Council member Jill Galvez said she strongly opposes the proposed ordinance, saying she thought that if the city was in a more rural environment where there was not a restaurant on nearly every block it might be different.
“This would be very problematic,” she said. “Especially when it comes to grease fats, the impacts on our sewer, especially when you get into multi-family housing…this is problematic in so many ways.”
Galvez suggested that the county talk with border organizations for the risks of sewage problems, as much of the sewage problems in South Bay come from homes at the border holding businesses in their homes are a big problem with the Tijuana River sewage problems, as grease and food waste is a substantial portion of the river’s pollution problem.
Salas said that the competition between MEHKOs and brick and mortar businesses could not compete, especially with the ability to have MEHKOs in very dense areas such as condominiums and apartments, and the city’s inability to limit the number of MEHKOs.
“It does not sit right for the city of Chula Vista, and I think it would be foolish for us to do anything but oppose this ordinance by the county, as well intended as they are.”
Council member Andrea Cardenas said that a food desert is not about the number of restaurants in a community, but the quality of food available for residents, with the availability of fresh produce, high quality ingredients.
“In my district, that is something that is extremely limited,” she said. “This is an equity issue, and I am going to spice up this meeting by not agreeing with the rest of my colleagues that have spoken. This program allows folks that do not have the resources to open up their own businesses to have access to open up and have their entrepreneurial spirit and access to have their own business.”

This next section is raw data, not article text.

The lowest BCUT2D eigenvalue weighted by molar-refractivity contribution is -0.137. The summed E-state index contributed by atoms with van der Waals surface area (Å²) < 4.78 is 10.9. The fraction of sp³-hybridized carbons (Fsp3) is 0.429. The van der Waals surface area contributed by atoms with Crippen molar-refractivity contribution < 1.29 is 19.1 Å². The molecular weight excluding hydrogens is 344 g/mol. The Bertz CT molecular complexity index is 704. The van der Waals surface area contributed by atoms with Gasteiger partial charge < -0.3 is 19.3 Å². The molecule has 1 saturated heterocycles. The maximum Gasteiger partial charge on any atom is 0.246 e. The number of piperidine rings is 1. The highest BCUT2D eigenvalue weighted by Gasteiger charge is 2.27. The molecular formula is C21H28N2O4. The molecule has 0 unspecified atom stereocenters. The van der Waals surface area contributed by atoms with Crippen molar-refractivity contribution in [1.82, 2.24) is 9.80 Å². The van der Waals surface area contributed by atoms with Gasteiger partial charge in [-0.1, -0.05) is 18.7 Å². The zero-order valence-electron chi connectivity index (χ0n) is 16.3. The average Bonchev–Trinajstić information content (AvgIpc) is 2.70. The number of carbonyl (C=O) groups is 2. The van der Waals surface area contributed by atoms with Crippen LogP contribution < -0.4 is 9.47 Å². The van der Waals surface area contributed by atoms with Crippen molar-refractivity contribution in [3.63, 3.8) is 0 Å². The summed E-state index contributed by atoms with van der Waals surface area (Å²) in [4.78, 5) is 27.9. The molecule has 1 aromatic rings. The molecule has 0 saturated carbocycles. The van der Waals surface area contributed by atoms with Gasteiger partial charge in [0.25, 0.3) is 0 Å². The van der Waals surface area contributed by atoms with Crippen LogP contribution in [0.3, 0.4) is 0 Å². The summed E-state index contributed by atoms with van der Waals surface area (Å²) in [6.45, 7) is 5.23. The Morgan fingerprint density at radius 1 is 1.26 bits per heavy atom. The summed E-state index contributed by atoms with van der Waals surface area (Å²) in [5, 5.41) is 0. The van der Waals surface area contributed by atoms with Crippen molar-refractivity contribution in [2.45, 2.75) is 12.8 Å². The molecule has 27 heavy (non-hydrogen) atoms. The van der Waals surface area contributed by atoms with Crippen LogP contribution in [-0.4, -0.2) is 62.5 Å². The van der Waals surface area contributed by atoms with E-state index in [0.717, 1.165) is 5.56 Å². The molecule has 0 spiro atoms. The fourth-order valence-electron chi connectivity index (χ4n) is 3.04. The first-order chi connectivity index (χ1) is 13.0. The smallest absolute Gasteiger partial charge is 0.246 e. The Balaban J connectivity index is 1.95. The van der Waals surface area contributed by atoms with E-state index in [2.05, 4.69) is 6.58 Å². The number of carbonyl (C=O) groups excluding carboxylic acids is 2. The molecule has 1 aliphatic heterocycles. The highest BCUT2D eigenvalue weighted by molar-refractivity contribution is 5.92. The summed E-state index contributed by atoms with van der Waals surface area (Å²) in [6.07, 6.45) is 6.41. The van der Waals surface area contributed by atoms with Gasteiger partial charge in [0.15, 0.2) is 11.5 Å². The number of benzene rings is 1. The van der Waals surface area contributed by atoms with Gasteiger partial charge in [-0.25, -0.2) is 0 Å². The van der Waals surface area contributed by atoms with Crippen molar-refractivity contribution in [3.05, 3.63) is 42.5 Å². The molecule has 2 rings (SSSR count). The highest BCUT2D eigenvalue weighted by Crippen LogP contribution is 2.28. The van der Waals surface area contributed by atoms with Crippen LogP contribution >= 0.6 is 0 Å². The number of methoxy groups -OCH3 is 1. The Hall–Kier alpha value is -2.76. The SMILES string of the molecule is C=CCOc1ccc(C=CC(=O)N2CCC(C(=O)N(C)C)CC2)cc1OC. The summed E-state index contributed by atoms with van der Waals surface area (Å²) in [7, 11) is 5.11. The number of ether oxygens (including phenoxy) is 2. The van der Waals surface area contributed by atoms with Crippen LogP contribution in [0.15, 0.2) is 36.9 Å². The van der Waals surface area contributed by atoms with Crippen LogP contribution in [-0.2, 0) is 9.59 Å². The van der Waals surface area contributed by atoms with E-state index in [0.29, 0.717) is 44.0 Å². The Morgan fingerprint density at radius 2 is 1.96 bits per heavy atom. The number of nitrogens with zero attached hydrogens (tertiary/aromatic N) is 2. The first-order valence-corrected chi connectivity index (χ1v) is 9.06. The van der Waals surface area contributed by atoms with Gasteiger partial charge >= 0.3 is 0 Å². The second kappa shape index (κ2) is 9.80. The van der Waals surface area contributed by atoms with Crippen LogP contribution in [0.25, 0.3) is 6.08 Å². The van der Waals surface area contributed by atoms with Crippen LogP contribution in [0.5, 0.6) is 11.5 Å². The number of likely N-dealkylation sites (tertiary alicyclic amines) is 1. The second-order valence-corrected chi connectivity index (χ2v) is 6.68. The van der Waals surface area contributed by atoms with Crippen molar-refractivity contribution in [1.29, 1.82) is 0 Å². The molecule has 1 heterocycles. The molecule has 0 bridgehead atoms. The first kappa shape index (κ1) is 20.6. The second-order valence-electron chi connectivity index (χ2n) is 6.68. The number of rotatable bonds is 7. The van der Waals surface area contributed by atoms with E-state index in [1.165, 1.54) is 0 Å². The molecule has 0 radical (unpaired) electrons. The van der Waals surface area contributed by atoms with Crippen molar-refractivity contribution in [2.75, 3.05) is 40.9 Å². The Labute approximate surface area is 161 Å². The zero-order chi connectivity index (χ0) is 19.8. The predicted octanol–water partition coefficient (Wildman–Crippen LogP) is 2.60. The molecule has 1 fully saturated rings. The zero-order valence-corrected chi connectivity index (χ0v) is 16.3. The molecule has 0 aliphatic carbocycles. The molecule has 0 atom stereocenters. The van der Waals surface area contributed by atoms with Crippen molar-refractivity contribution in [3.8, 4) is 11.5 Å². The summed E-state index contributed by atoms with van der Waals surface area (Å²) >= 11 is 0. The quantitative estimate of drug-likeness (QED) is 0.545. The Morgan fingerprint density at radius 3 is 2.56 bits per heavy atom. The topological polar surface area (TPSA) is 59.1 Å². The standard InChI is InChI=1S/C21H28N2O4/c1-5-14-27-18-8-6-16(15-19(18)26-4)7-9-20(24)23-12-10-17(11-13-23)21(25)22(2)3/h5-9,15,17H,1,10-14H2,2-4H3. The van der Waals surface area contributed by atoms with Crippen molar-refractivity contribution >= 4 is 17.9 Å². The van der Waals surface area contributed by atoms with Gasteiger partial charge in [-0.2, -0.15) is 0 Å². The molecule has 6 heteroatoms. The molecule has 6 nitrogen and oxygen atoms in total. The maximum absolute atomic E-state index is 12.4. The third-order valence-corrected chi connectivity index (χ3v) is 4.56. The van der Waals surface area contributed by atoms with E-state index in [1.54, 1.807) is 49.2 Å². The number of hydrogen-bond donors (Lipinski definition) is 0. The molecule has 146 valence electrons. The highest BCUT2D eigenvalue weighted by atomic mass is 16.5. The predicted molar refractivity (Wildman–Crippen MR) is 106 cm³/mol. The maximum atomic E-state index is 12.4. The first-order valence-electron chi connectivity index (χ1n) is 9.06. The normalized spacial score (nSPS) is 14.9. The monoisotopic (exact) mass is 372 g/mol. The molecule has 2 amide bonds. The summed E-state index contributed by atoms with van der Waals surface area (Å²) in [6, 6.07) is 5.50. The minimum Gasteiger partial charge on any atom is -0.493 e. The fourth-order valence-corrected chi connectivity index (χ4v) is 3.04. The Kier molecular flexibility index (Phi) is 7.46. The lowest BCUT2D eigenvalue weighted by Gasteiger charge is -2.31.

Cardenas said for her, this was personal.
“My mom cooked out of our house when we were able to live with our aunt, and that is how my parents were able sustain our family for three years. I know that is a reality for a lot of folks. And being able to legitimize their experience and what they need to do to survive, I understand the concerns. But I think that if we continue to have this idea of all these bad operators, and do not think about the equity component of this. We cannot work under the assumption that something that can create benefit and create an equitable playing field for people, is going to be taken advantage of. If something can benefit people, that is what we should be looking at.”
Cardenas said she thought it was “ironic” that a few months ago, council honored the Eastlake Food to Go page as one of its Chula Vista Champions, when 95% of businesses promoted there were people cooking out of their houses, and now council would oppose this.
“I am having a little bit of a conflict with the message that we are sending to oppose this,” she said. “At the end of the day, this is giving people the opportunity to start a business in their home that could eventually become something bigger. Opening access and opportunities is not limiting opportunities for other people. If we continue to think in that mentality, we are holding back folks.”
Council member Stephen Padilla said there are legitimate concerns, but that knowing some of the people that work on the Board of Supervisors, that his understanding from the staff report is that there has been limited conversations between the city and the county and that he would like the opportunity to open that door of discussion between the two before moving forward with opposition. He said he agreed with Cardenas about the “spirit and intent” of this program.
“For me, I think it would be premature for me to vote for a letter of opposition tonight because the county is just beginning this process. I am interested in understanding why my colleagues on the Board of Supervisors are supporting this,” he said.